The Essential Guide to the Fantasy Basketball Cheat Sheet: Part II

As I mentioned in Part I of this article, preparing for a fantasy league draft is a lot of work. Part I of this article discussed how to make a scoring category Cheat Sheet, but the real work is in making position based Cheat Sheets. In Yahoo Fantasy NBA your roster consists of a Point…

As I mentioned in Part I of this article, preparing for a fantasy league draft is a lot of work. Part I of this article discussed how to make a scoring category Cheat Sheet, but the real work is in making position based Cheat Sheets.

In Yahoo Fantasy NBA your roster consists of a Point Guard, Shooting Guard, Guard, Small Forward, Forward, two Centers and two Utility players. Each roster spot plays a full 82 game schedule. Additionally, you chose three bench players.

Obviously, you have to come up with some sort of draft order by position. This involves ranking your players by position using last season's statistics. I consider every single scoring category when making my position Cheat Sheets. I make a simple grid with the players name and statistical scoring categories for every player I would consider drafting. For the non-percentage based sampling categories I try to use per game rates to make it a little more clear what each player is going to give me every night.

For example, my Power Forward Cheat Sheet starts out with Shawn Marion – http://sports.yahoo.com/nba/players/3332 whose averages last season were: FG%: 47, FT%: 83, 3PM: 1.4 per game , Points: 19 per game, Rebounds: 11 per game, Blocks: 1.5 per game, Steals: 1.4 per game, Assists: 2 per game and Turnovers: 1.5 per game. If a player is in the top 5 statistically for a scoring category for that position, I try to circle or high light those specific numbers. A player like Marion has lots of circled and highlighted numbers. I also try to highlight especially bad numbers to consider, like Allen Iverson's Turnovers or Shaq's Free Throw Percentage. I do this for every player that I would consider drafting.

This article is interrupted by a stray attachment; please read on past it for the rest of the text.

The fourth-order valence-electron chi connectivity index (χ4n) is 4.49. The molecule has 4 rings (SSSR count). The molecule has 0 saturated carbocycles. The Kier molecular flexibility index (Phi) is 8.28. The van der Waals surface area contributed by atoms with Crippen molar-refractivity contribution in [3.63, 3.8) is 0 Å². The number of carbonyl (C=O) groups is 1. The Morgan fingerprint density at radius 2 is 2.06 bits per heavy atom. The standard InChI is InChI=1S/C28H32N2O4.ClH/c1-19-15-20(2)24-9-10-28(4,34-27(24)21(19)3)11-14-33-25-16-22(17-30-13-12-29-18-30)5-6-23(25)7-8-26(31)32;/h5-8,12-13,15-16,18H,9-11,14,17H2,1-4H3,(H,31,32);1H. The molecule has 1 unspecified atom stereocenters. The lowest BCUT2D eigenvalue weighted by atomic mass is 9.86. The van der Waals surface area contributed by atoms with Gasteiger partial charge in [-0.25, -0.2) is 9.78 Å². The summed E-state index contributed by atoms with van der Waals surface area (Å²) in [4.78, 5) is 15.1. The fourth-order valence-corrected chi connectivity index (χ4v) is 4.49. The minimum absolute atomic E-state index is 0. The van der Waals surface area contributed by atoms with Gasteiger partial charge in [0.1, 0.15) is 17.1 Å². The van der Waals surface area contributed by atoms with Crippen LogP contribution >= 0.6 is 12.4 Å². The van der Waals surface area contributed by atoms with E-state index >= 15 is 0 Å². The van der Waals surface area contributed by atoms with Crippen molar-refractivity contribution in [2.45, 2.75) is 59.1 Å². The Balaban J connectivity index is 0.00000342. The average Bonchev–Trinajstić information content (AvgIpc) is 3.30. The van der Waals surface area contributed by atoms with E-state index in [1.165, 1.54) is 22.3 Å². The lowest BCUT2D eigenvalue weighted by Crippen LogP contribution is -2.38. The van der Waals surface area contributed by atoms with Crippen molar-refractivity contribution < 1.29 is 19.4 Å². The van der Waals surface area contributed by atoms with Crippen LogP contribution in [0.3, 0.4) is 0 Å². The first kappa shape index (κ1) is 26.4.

It is an exhausting exercise, and may lead to certain levels of alienation from your significant other (ie wife or girlfriend), but it's what you have to do to win.

Once you have your grid made, you need to use it to decide on a depth chart for your choices of who to draft. This is the equivalent of the Draft Board that real NBA teams use when drafting. My Power forward list starts with Kevin Garnett and makes it's way down to Mike Sweetney … I do not just use last years numbers in deciding this order, you have to take into consideration all the variables for the coming season: potential for injury , player age, a new coach, off season trouble, the impact of free agent acquisitions orraftees on that players minutes and gut instinct. It's important to know the numbers, but not be a slave to them.

Once I have each Cheat Sheet made by position, I start pre-ranking all my players for the draft, using the cheat sheet as a guide. I try to “spy” on some other Yahoo Fantasy drafts to get good estimates on what round each player will typically be drawn in to rank players. (See the Article “Spy on Someone Else's Draft” to find out how to do this.) Make your Pre-ranking list completely exhaustive, because the draft will go over 140 players deep.

On draft day I have my Statistical Cheat Sheet and Positional Cheat Sheets close by for reference. The best part about spending all the time making Cheat Sheets, is after putting in all the time to make them, you do not even have to look at them that much, because you have learned what each player offers by creating them.

Good Luck. Now get to work!